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When last spotted, Professor S. Frederick Starr was snuggling up with Washington lobbyists employed by the Kazakh government. Starr, the one-time Soviet advisor to President Reagan who currently heads the Central Asia-Caucasus Institute at the Paul H. Nitze School of Advanced International Studies (SAIS), is now teaming up with former defense secretary Donald Rumsfeld in another venture of dubious academic integrity.
Rumsfeld, who has kept a low profile since being fired from his post as Secretary of Defense, has created a foundation whose goals include “encouraging young people to go into government” and generating “support for Central Asian republics.” One of its major grants, I’ve been told, went to fund a new CACI fellowship program for “young leaders” from the region. The first group of fellows has just arrived at CACI.
Felisa Neuringer Klubes, a spokeswoman for SAIS, confirmed that Rumsfeld had provided funding for the program, though she did not specify an amount. Accepting Rumsfeld’s financial support generated internal debate at SAIS. Some at the school apparently felt that taking money from Rumsfeld was improper, given his disastrous role in the Iraq War (“Stuff happens,” he said famously of the looting that broke out soon after the invasion) and involvement in the torture scandals.
CACI took the money, but opted not to burden the visiting academics with the title of “Rumsfeld scholars.” Even the former defense secretary recognized that his name would be radioactive.
More from Ken Silverstein:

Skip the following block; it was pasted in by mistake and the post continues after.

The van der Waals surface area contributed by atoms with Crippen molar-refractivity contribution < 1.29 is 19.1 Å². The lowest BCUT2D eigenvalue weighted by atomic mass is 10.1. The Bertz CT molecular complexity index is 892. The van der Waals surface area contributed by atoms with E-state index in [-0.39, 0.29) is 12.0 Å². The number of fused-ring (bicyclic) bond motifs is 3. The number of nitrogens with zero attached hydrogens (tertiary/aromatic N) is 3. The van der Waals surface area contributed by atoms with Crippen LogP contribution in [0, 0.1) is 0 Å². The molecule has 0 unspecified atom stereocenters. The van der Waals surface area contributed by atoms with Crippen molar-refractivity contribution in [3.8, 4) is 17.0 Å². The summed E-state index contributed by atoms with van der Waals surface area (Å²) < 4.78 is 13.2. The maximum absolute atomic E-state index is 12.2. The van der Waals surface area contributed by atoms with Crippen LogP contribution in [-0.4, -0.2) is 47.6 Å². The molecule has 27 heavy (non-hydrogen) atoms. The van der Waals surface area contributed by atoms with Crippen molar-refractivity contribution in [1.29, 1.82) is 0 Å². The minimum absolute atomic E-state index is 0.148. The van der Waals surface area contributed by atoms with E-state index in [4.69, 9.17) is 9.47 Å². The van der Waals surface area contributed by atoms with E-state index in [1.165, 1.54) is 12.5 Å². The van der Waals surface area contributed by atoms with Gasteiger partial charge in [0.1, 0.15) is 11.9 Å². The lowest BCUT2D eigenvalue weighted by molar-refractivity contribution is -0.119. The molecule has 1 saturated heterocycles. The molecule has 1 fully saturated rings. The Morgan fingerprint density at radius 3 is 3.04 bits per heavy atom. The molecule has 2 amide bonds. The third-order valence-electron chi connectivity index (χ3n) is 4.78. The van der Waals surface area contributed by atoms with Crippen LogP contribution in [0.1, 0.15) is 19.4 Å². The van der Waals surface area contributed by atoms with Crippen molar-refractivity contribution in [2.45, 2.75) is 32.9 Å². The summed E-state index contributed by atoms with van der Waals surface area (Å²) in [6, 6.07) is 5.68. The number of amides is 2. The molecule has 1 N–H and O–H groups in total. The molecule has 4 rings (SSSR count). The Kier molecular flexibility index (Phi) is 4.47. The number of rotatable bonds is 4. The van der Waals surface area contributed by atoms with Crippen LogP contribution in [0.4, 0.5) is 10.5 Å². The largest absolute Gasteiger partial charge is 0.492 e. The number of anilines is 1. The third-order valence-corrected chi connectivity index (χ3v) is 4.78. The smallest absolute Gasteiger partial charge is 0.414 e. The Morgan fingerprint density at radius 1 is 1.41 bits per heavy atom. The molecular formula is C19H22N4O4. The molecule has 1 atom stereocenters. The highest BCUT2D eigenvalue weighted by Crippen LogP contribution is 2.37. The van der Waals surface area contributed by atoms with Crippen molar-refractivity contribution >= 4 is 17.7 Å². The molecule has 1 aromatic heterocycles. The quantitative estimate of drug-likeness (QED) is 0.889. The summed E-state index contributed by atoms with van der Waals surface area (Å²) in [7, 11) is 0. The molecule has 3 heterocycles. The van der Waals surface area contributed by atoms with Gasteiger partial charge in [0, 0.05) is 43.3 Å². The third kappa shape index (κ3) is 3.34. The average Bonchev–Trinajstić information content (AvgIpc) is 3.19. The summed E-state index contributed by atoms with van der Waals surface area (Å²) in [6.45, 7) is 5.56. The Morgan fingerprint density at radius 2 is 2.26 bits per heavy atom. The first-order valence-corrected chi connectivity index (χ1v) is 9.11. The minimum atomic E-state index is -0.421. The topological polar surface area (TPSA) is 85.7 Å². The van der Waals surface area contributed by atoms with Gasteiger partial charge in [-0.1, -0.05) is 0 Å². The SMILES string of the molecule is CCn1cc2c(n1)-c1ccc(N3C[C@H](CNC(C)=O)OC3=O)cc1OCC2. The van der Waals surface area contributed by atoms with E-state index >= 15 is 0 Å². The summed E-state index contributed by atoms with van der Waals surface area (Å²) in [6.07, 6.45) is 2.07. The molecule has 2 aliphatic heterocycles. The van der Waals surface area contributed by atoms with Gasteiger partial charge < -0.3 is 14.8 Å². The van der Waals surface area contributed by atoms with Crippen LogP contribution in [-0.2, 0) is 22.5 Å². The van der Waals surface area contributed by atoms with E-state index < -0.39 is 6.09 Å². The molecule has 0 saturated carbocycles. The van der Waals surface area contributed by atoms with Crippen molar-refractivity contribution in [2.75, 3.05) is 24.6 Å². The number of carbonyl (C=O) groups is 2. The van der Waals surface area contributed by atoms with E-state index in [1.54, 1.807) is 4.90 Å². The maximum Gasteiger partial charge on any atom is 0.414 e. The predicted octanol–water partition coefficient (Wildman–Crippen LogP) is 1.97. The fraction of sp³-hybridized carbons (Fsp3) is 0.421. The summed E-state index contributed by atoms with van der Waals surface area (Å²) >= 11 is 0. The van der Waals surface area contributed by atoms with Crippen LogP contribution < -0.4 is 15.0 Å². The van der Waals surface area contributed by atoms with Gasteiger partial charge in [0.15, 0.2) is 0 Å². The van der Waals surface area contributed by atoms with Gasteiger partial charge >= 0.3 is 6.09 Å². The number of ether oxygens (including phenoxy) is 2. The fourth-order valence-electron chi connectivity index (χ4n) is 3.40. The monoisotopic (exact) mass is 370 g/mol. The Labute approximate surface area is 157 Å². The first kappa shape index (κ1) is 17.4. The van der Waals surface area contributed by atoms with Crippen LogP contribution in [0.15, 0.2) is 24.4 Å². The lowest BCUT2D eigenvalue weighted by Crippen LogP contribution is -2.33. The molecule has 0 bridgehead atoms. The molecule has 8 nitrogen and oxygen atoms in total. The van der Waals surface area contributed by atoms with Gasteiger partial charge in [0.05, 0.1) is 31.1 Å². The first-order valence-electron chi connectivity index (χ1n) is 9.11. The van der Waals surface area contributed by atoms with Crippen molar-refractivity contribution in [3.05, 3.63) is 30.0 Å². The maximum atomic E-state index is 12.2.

Perspective — October 23, 2013, 8:00 am
How pro-oil Louisiana politicians have shaped American environmental policy
Postcard — October 16, 2013, 8:00 am
A trip to one of the properties at issue in Louisiana’s oil-pollution lawsuits
Chance that an American would give up at least one week of life to avoid taking a pill every day:
Iowa urologists reported that only a minor portion of locker-room teasing arises from “the presence of excess foreskin”; most teasing targets small penises.
A pair of Russian film directors asked President Vladimir Putin to invest $18 million in a new restaurant chain intended to drive McDonald’s out of the Russian market. “Every project these days,” a Russian television personality said of the proposal, “must be smothered in patriotic sauce.”
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“Shelby is waiting for something. He himself does not know what it is. When it comes he will either go back into the world from which he came, or sink out of sight in the morass of alcoholism or despair that has engulfed other vagrants.”